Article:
We can categorize different data-discovery tools based on the scope of what users can find in each tool. Table 1 provides examples for each category.

Table 1. Categories, scope, and examples of dataset-discovery tools.

General versus Dataset-Specific

Tool Type




General Purpose Search Tools

General Purpose Web Search

All web pages whether or not they describe a dataset

Open: Any web page

Google Web Search, Bing Web Search

Dataset-Specific Search Tools

Dataset Repositories

Datasets submitted by authors or selected by repository maintainers

Curated: Vetted or selected datasets

ICPSR, PANGAEA, Harvard Dataverse, Figshare, Kaggle, GitHub, Zenodo

Dataset Meta-Portals

Multiple dataset repositories

Curated: Vetted or selected data sources

European Data Portal,, DataCite Commons, Mendeley Dataa

Dataset-Specific Web Search

All dataset pages on the web

Open: Any dataset web page

Dataset Search

‍a Mendeley Data is an example of a meta-portal that allows direct submission of datasets in addition to aggregating across repositories, thus acting as a repository in those cases.

General purpose web search tools, such as Bing or Google, enable users to search for any information on the web, including datasets. These tools do not support dataset-specific features or enable users to limit search results to dataset pages. Bing and Google support filtering results to some file types (e.g., CSV or XLS) (Google Search Central, 2023a; Microsoft, 2022). However, these filters limit the results to specific kinds of dataset download files rather than dataset pages that describe datasets. General purpose tools also can omit datasets in the long tail of the web—pages that receive too little traffic to be indexed at all (Goel et al., 2010; Noy, Burgess, & Brickley, 2019; Search Console Help, 2023).

Dataset repositories allow authors or institutions to publish their datasets.1 Dataset repositories can also store other materials, such as papers or code. These repositories have many subtypes: discipline-specific (Inter-university Consortium for Political and Social Research [ICPSR] for social sciences, PANGAEA for earth and environmental science, UC Irvine Machine Learning Repository for machine learning); institutional—government, educational, or commercial (NYC Open Data, Harvard Dataverse, OECD Data); repositories with supporting materials for scholarly publishing (Dryad, Figshare, Zenodo); and sites that also host code, competitions, and other features focusing on machine learning (Kaggle, GitHub, Papers With Code, Hugging Face).2 Repositories have dataset-specific features, such as dataset downloads, previews, or visualizations; number of views or downloads; stars, ratings, or comments; citations or mentions; metadata quality assessments; and search filters based on license, topic, and other metadata fields. Some repositories have similar features because they use the same underlying software.3 The scope of a repository is constrained to datasets submitted to the repository or explicitly included by its maintainers. Thus, repositories present a discovery problem of their own: users first need to figure out which repository to use through other means, for example, general web searches, other tools, or recommendations (Gregory & Koesten, 2023; Noy, Burgess, & Brickley, 2019).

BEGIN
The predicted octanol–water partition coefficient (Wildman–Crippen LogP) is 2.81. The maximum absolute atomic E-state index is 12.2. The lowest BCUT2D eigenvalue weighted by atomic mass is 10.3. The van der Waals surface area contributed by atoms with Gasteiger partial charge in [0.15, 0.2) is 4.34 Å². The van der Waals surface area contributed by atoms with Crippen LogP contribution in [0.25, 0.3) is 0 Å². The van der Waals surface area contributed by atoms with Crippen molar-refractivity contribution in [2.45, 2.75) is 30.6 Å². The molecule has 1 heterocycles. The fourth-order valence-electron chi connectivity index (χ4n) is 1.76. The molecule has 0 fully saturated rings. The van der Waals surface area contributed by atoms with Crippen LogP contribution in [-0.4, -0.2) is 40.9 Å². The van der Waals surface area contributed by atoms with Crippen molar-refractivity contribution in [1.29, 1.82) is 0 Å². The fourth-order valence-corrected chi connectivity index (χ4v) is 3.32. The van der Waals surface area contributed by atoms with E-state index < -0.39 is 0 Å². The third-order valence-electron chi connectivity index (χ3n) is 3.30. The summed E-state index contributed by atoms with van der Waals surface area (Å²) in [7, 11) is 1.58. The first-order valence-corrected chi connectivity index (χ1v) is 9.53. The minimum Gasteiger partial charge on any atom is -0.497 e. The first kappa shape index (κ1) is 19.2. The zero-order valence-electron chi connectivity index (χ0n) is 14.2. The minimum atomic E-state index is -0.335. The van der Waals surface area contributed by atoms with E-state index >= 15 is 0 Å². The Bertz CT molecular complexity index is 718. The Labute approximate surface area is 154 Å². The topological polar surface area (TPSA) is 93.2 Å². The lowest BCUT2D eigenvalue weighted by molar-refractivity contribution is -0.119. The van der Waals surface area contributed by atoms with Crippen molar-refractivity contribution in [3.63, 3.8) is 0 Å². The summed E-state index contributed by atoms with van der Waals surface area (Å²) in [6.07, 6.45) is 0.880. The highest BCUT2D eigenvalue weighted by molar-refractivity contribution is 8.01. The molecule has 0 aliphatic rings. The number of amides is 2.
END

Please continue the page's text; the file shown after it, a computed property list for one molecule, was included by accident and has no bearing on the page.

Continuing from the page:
Dataset meta-portals aggregate datasets from a defined set of dataset repositories and provide dataset-specific search features across those repositories. Meta-portals determine the set of repositories to include in different ways. For example, aggregates datasets from U.S. federal agencies and local governments, the European Union (EU) Data Portal collects datasets from individual EU open-government portals, and Mendeley Data curates a list of repositories. Some meta-portals allow users to download datasets from their site, while others link to the repository sites where users can download datasets. Some meta-portals may also allow direct submission in addition to aggregating datasets from other repositories (e.g., Mendeley Data), which means that tools can be both dataset repositories and meta-portals. Thus, meta-portals contain a subset of online datasets, albeit a bigger subset than a single repository. The limitations of meta-portals are similar to those of repositories: users first need to know which meta-portal to use, and thus which repositories (or kinds of repositories) they contain (Gregory & Koesten, 2023; Noy, Burgess, & Brickley, 2019).